You might be interested in swapping your range hood with a microwave. Before you decide, know the advantages and disadvantages of these ventilation methods
Kitchen ventilation may not be the most exciting DIY topic for homebuyers, but it’s an important one. Whether you like to saute, fry or boil dinner on the stove, a proper over-the-range ventilation system keeps the air in your home smoke- and grease-free.
The two most common kitchen ventilation systems are over-the-range (OTR) microwaves and range hoods. While these ventilation systems have similarities, they function a little differently, starting with their size, filter quality, and placement.
Often, people move into homes that already have either an OTR microwave or range hood installed. If you’re interested in swapping your range hood with a microwave (or maybe even vice versa), first learn the unique advantages and disadvantages of each.
Range Hood vs. Microwave: What’s the Difference?
These are two different kitchen appliances with two very different functions. Understanding what makes them different can help you choose which is right for you.
What is a Range Hood?
Range hoods are a type of kitchen filtration system made by popular brands like ZLINE, Broan, FOTILE, and more.
Not only can range hoods be visually stunning, but more importantly, they help reduce the amount of gas burner byproducts released into your home such as carbon monoxide and nitrogen dioxide. A high-quality, professionally installed range hood can also limit the amount of heat, steam, smoke, and odors wafting through your home while you cook.
A range hood looks like a canopy or a tent. The shape creates a “capture area” to trap smoke and splattering grease, plus a fan or blower to filter and diffuse the air. By getting rid of contaminated air right at the source, range hoods protect the air quality in your kitchen. They also make cleaning a lot easier.
What is an OTR Microwave?
Most people are familiar with microwaves, but you might not know how OTR microwaves work to filter the air.
Often, OTR microwaves have a manufacturer-installed grease or carbon filter, which leads contaminated air to an exhaust port that is ducted to the outside. Usually, this ductwork runs discreetly through an empty cabinet installed directly over the microwave, where it remains concealed.
Other times, OTR microwaves channel air through grease or carbon filters, then recirculate the air back into the home. You’ll know if you have this kind of OTR microwave if there is no ductwork hiding in a cabinet above your range.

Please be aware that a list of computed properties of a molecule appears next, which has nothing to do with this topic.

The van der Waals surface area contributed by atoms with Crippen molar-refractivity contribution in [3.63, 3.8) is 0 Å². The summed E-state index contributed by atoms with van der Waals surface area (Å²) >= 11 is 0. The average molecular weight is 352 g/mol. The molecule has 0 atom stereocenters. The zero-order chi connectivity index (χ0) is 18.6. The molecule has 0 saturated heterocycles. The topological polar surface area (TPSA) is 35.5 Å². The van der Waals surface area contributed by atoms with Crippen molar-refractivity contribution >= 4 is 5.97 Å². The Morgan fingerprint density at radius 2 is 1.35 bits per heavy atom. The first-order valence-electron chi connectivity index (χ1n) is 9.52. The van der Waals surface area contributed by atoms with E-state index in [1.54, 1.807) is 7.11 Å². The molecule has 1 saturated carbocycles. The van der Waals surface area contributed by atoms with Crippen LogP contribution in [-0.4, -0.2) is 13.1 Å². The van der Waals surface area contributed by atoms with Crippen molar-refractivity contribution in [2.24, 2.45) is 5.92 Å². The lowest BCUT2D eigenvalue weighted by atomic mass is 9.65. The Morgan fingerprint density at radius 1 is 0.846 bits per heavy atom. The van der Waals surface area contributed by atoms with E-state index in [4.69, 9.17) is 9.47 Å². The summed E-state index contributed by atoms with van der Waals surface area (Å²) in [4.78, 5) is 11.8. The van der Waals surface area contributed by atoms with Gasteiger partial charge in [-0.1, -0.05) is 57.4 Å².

While technically, OTR microwaves and range hoods both have filtration systems, range hoods are superior in most cases. Ahead, we explain why.
Pros & Cons: Over-the-Range Microwaves vs. Range Hoods
Before you tear out your current setup or find a local range hood installer, learn the pros and cons of each kitchen ventilation system.
Pros of OTR Microwaves
They save space
They offer 2-in-1 functionality (both a microwave and vent)
Cons of OTR Microwaves
They are smaller and capture less air
They pose a safety hazard for small children climbing and reaching above a gas range
You could spill hot liquids on yourself when removing items from inside
Generally, the fans are noisier than range hoods
They are harder to clean
Pros of Range Hoods
They create better air circulation
They have stronger filters
They are larger and can capture more smoke
They are more decorative
They’re better at reducing odors
Cons of Range Hoods
They take up space where a microwave might go
They may be too large for your kitchen
Kitchen Ventilation Cost Comparison
There’s a range of price options for both OTR microwaves and range hoods, making each possible for many budgets.
Range hoods cost can be anywhere from $400 and $1,500, with the average being $750. Island hoods installed in the center of the kitchen tend to be the priciest options, but the price tends to reflect the design, not the filtration quality. Most of the total installation cost is for the hood itself, which can range from $200 to over $1,000.
Always make sure to read in-depth product reviews before you buy a range hood. Features such as the number of fan speeds, airflow strength, thermostat control, and exhaust timers influence the price of the range hood.
Depending on the layout of your kitchen, you’ll pick from the following styles of range hoods:
Wall Chimney Hoods
Installing a microwave oven costs $145 on average for labor alone. Most installs cost between $105 and $1,845. Built-in microwaves cost $200 to $2,000 to install. For most projects, you’ll need an accessible electrical outlet. You can save on labor by doing the range hood installation yourself, but you may still need to hire out electrical work, which can add $500 to $1,500.
Range Hood vs. Microwave: Which Is Right for You?
When deciding between a range hood and a microwave, people tend to prefer a range hood in most cases. However, if you’re short on counter space, nuke your food more than you cook it and don’t whip up a ton of homemade dishes that send grease flying, an OTR microwave might serve your purposes just fine.